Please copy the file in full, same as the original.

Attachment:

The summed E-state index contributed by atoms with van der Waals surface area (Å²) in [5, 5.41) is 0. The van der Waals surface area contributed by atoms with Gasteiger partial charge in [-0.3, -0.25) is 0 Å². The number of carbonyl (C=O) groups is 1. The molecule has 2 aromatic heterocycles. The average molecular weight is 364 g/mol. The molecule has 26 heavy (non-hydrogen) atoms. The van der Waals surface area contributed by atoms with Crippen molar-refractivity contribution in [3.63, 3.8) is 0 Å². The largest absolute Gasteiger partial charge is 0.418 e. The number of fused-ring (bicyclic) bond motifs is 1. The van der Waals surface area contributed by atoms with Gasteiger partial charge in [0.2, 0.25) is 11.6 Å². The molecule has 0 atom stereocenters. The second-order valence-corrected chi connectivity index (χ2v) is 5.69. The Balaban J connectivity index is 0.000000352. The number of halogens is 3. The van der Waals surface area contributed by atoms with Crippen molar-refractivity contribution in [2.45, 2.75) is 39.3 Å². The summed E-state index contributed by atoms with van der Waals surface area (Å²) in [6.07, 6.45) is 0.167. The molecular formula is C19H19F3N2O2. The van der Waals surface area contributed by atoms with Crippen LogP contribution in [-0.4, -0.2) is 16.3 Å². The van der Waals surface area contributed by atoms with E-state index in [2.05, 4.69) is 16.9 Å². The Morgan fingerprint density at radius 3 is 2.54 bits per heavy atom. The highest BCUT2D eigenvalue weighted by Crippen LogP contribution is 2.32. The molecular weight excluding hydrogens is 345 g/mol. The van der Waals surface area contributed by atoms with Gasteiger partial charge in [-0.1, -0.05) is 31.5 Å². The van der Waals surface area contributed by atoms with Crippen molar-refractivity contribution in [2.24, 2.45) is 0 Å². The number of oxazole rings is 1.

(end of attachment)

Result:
The summed E-state index contributed by atoms with van der Waals surface area (Å²) in [5, 5.41) is 0. The van der Waals surface area contributed by atoms with Gasteiger partial charge in [-0.3, -0.25) is 0 Å². The number of carbonyl (C=O) groups is 1. The molecule has 2 aromatic heterocycles. The average molecular weight is 364 g/mol. The molecule has 26 heavy (non-hydrogen) atoms. The van der Waals surface area contributed by atoms with Crippen molar-refractivity contribution in [3.63, 3.8) is 0 Å². The largest absolute Gasteiger partial charge is 0.418 e. The number of fused-ring (bicyclic) bond motifs is 1. The van der Waals surface area contributed by atoms with Gasteiger partial charge in [0.2, 0.25) is 11.6 Å². The molecule has 0 atom stereocenters. The second-order valence-corrected chi connectivity index (χ2v) is 5.69. The Balaban J connectivity index is 0.000000352. The number of halogens is 3. The van der Waals surface area contributed by atoms with Crippen molar-refractivity contribution in [2.45, 2.75) is 39.3 Å². The summed E-state index contributed by atoms with van der Waals surface area (Å²) in [6.07, 6.45) is 0.167. The molecular formula is C19H19F3N2O2. The van der Waals surface area contributed by atoms with Crippen LogP contribution in [-0.4, -0.2) is 16.3 Å². The van der Waals surface area contributed by atoms with E-state index in [2.05, 4.69) is 16.9 Å². The Morgan fingerprint density at radius 3 is 2.54 bits per heavy atom. The highest BCUT2D eigenvalue weighted by Crippen LogP contribution is 2.32. The molecular weight excluding hydrogens is 345 g/mol. The van der Waals surface area contributed by atoms with Gasteiger partial charge in [-0.1, -0.05) is 31.5 Å². The van der Waals surface area contributed by atoms with Crippen molar-refractivity contribution in [2.24, 2.45) is 0 Å². The number of oxazole rings is 1.